Two of the largest issues impacting the restaurant community were approved and now go to the full floors of each house for votes next week.
SB 3 (Leno-D) increases the minimum wage to $11 per hour on January 1, 2016, $13 per hour on July 1, 2017 and beginning in 2019, the state minimum wage would be adjusted annually with the rate of inflation. The measure includes no mitigating components, such as: a total compensation provision to account for tips or a teen wage provision.
Also released from committee for a full floor vote next week is AB 357 (CHIU-D/Webber-D), which would restrict employers with 500 or more employees and 10 or more locations nationwide to rigid and unworkable two week scheduling mandates.
AB 357 seeks to impose a one-size-fits-all approach on every restaurant covered under the proposal, but fails to take into account that not every restaurant model is identical or operates in the same standardized manner.
Furthermore, the employer would be required to provide the employee with the following "compensation" per shift for each previously scheduled shift that the employer moves to another date or time or cancels and each previously unscheduled shift that the employee is required to work, as follows:
- One hour of compensation if less than seven days' notice, but more than 24 hours;
- Two hours of compensation for a shift less than four hours, or less if the employer provides less than 24 hours' notice; and
- Four hours of compensation for each shift more than four hours if less than 24 hours' notice is given.
An employer would be required to "compensate" an employee for each on-call shift the employee is on"on-call", but is not called in to work, as follows:
- Two hours of compensation for each on-call shift of four hours or less;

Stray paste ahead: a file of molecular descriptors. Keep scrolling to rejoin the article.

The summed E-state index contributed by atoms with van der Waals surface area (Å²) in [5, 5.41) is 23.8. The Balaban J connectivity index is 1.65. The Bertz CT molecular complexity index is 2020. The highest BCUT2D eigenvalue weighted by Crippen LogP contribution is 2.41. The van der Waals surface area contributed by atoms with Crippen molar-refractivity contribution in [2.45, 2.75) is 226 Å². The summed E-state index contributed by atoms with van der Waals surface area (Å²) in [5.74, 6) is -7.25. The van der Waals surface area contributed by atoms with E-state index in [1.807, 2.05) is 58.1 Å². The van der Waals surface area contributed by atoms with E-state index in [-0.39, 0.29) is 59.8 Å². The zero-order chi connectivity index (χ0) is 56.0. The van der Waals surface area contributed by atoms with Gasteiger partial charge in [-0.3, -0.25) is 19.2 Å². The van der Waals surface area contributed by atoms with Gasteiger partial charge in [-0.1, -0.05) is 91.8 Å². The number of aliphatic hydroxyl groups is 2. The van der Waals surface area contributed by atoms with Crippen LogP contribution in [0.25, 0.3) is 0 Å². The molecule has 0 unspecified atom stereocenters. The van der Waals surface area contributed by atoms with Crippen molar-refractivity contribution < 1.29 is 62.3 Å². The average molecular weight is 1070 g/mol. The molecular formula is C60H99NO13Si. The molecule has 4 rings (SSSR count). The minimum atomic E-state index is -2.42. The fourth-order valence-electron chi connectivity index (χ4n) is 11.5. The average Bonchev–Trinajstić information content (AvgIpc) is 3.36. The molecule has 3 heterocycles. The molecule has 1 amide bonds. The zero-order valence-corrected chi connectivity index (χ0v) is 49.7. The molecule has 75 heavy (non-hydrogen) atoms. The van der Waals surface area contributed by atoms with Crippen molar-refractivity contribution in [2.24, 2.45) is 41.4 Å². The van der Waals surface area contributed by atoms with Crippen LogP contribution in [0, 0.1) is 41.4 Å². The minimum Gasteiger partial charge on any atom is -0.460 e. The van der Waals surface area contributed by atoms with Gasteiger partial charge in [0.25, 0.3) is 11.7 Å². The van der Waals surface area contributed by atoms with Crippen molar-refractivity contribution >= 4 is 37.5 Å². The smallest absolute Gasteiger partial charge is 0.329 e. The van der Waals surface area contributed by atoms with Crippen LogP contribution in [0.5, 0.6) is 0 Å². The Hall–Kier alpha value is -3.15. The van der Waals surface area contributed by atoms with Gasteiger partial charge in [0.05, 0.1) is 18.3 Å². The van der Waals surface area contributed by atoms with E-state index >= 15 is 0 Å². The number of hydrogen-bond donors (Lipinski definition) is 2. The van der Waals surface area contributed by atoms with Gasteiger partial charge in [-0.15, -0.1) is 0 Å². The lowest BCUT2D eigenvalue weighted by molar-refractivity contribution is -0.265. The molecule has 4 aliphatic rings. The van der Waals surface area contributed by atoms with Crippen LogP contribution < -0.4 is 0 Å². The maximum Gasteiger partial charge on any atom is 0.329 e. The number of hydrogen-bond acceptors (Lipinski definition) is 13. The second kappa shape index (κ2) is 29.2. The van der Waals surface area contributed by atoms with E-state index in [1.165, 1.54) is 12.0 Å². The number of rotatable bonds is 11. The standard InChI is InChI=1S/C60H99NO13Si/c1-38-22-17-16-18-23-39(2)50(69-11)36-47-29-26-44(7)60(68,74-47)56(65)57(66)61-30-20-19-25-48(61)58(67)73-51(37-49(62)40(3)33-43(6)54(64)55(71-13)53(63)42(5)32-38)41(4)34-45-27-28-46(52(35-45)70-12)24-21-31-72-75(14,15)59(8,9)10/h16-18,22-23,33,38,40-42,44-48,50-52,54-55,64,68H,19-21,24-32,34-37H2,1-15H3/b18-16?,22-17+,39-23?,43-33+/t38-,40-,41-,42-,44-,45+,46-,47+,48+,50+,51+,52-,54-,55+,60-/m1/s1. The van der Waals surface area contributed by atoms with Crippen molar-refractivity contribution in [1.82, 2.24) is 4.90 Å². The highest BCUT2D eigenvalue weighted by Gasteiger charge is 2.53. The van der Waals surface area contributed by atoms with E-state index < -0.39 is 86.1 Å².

- Four hours of compensation for each on-call shift of more than four hours.
While this proposal is somewhat modeled after a San Francisco ordinance, it is important to note that the San Francisco ordinance is not in effect and won't be until July 2015. This proposal is a massive, untested experiment that will undoubtedly have negative consequences for restaurant operators, employees and the consuming public.
AB 67 (Gonzalez-D) originally required double pay on Christmas and Thanksgiving. The bill was approved by the committee with an amendment to remove any reference to Christmas, but still requiring double pay on Thanksgiving.
The CRA state advocacy team has been focusing on the broader membership of the state legislature in anticipation of next week's votes and will continue to meet with lawmakers about the problems, complexities and negative impacts these proposals will have on an industry already struggling to absorb the existing cumulative costs of the new paid sick leave law, increased unemployment insurance taxes and compliance with the Affordable Care Act.
Please watch for email alerts from Voter Voice, which will ask you or your operators to send letters and make phone calls to your lawmakers.